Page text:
• A literal list has the general form [v1, v2, ... vn] where v1 through vn are expressions. A literal list may be empty. For example, [], [x], and [1,2,3] are list literals. The expressions that form the elements of the list all must have the same type. If that type is T, then the type of the list literal is .base.List T or [T].
  • A function literal or lambda has the form p1 p2 ... pn -> e, where p1 through pn are regular identifiers and e is a Unison expression (the body of the lambda). The variables p1 through pn are local variables in e, and they are bound to any values passed as arguments to the function when it’s called (see the section Function Application for details on call semantics). For example x -> x + 2 is a function literal.
  • A tuple literal has the form (v1,v2, ..., vn) where v1 through vn are expressions. A value (a,b) has type (A,B) if a has type A and b has type B. The expression (a) is the same as the expression a. The nullary tuple () (pronounced “unit”) is of the trivial type (). See tuple types for details on these types and more ways of constructing tuples.

Documentation literals

Documentation blocks have type Doc (documentation is a first-class value in the language).[: starts a documentation block and :] finishes it. For example:

List.take.apiDocs : Doc
List.take.apiDocs = [: 
`@List.take n [1,2,3]` returns the first `n` elements of
a list. This is efficient and takes just `O(log n)`.

## Example

@[source]   examples.List.take.ex1
@[evaluate] examples.List.take.ex1

## Also see

* The `@List` type
* The `@[signature] List.drop` function
* More about finger trees (used to implement `@List`) here: `@docs.fingerTrees`

More specifically, within the block:

  • Links to definitions are done with @List. \@ is used to escape the @ symbol.
  • @[signature] List.take expands to the type signature of List.take
  • @[source] List.map expands to the full source of List.map
  • @[include] someOtherDoc, inserts a value someOtherDoc : Doc here.
  • @[evaluate] someDefinition expands to the result of evaluating someDefinition, which must be a pre-existing definition in the codebase (it can't be an arbitrary expression).

Escape sequences

Text literals can include the following escape sequences:

  • \0 = null character
  • \a = alert (bell)
  • \b = backspace
  • \f = form feed
  • \n = new line
  • \r = carriage return
  • \t = horizontal tab
  • \v = vertical tab
  • \\ = literal \ character
  • \' = literal ' character
  • \" = literal " character


A line comment starts with -- and is followed by any sequence of characters. A line that contains a comment can’t contain anything other than a comment and whitespace. Line comments are currently ignored by Unison.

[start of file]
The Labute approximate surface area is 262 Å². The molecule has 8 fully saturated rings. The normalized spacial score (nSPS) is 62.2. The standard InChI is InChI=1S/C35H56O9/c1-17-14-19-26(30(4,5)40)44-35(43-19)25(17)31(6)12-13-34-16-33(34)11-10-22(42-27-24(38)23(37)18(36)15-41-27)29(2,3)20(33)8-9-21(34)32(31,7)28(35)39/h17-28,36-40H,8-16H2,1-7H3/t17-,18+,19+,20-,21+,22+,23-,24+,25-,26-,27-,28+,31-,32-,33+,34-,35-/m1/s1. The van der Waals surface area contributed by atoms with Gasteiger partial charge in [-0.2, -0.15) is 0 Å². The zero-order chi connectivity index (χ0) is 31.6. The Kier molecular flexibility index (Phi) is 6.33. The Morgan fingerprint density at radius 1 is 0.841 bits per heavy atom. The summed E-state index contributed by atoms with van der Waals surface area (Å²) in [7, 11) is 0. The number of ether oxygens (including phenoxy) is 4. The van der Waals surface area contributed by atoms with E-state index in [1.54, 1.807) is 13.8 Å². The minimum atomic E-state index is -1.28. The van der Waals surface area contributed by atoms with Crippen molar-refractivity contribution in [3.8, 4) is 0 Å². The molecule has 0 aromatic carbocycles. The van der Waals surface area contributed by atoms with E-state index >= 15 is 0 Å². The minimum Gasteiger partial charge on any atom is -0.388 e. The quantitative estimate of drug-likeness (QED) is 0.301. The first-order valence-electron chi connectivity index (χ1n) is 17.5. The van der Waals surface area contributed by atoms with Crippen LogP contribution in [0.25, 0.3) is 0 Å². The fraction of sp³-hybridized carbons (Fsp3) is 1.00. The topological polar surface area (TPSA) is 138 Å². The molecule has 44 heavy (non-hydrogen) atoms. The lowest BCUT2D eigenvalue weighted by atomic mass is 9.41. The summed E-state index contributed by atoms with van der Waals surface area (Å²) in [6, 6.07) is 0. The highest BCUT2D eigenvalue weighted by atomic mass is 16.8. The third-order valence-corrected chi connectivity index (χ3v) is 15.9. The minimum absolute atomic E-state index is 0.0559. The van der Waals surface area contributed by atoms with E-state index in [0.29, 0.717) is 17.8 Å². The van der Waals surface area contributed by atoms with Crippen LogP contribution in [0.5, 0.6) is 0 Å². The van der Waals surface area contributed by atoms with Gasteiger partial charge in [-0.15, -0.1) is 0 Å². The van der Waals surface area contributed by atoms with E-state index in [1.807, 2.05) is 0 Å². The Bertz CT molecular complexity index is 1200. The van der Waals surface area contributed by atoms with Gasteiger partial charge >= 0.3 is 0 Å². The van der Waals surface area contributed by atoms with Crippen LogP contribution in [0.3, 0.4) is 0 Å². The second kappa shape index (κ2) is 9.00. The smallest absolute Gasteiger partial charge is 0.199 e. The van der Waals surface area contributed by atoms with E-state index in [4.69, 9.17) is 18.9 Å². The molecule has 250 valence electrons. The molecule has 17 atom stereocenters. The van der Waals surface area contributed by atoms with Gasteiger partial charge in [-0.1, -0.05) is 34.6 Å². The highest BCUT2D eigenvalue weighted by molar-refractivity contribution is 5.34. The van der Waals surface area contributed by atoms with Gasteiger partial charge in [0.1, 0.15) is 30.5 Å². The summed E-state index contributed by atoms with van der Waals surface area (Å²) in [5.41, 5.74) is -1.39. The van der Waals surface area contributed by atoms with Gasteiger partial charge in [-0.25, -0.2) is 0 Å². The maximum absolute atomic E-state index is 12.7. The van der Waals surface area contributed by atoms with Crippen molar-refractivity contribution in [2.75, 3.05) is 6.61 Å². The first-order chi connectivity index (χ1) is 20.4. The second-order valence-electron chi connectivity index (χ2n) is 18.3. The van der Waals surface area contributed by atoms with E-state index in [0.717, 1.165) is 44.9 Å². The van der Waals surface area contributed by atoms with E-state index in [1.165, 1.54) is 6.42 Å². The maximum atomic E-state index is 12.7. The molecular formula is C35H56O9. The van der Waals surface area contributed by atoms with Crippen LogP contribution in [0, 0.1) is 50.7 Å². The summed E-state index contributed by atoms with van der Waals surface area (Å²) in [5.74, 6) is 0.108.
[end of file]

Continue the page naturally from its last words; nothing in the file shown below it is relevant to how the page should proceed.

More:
A line starting with --- and containing no other characters is a fold. Any text below the fold is ignored by Unison.

Unison does not currently support block comments. A comment can span multiple lines by adding -- to the front of each line of the comment.

Type annotations

A type annotation has the form e:T where e is an expression and T is a type. This tells Unison that e should be of type T (or a subtype of type T), and Unison will check whether this is true. It's a type error for the actual type of e to be anything other than a type that conforms to T.

Parenthesized expressions

Any expression can appear in parentheses, and an expression (e) is the same as the expression e. Parentheses can be used to delimit where an expression begins and ends. For example (f : P -> Q) y is an application of the function f of type P -> Q to the argument y. The parentheses are needed to tell Unison that y is an argument to f, not a part of the type annotation expression.

Function application

A function application f a1 a2 an applies the function f to the arguments a1 through an.

The above syntax is valid where f is a regular identifier. If the function name is an operator such as *, then the syntax for application is infix : a1 * a2. Any operator can be used in prefix position by surrounding it in parentheses: (*) a1 a2. Any regular identifier can be used infix by surrounding it in backticks: a1 `f` a2.

All Unison functions are of arity 1. That is, they take exactly one argument. An n-ary function is modeled either as a unary function that returns a further function (a partially applied function) which accepts the rest of the arguments, or as a unary function that accepts a tuple.

Function application associates to the left, so the expression f a b is the same as (f a) b. If f has type T1 -> T2 -> Tn then f a is well typed only if a has type T1. The type of f a is then T2 -> Tn. The type constructor of function types, ->, associates to the right. So T1 -> T2 -> Tn parenthesizes as T1 -> (T2 -> TN).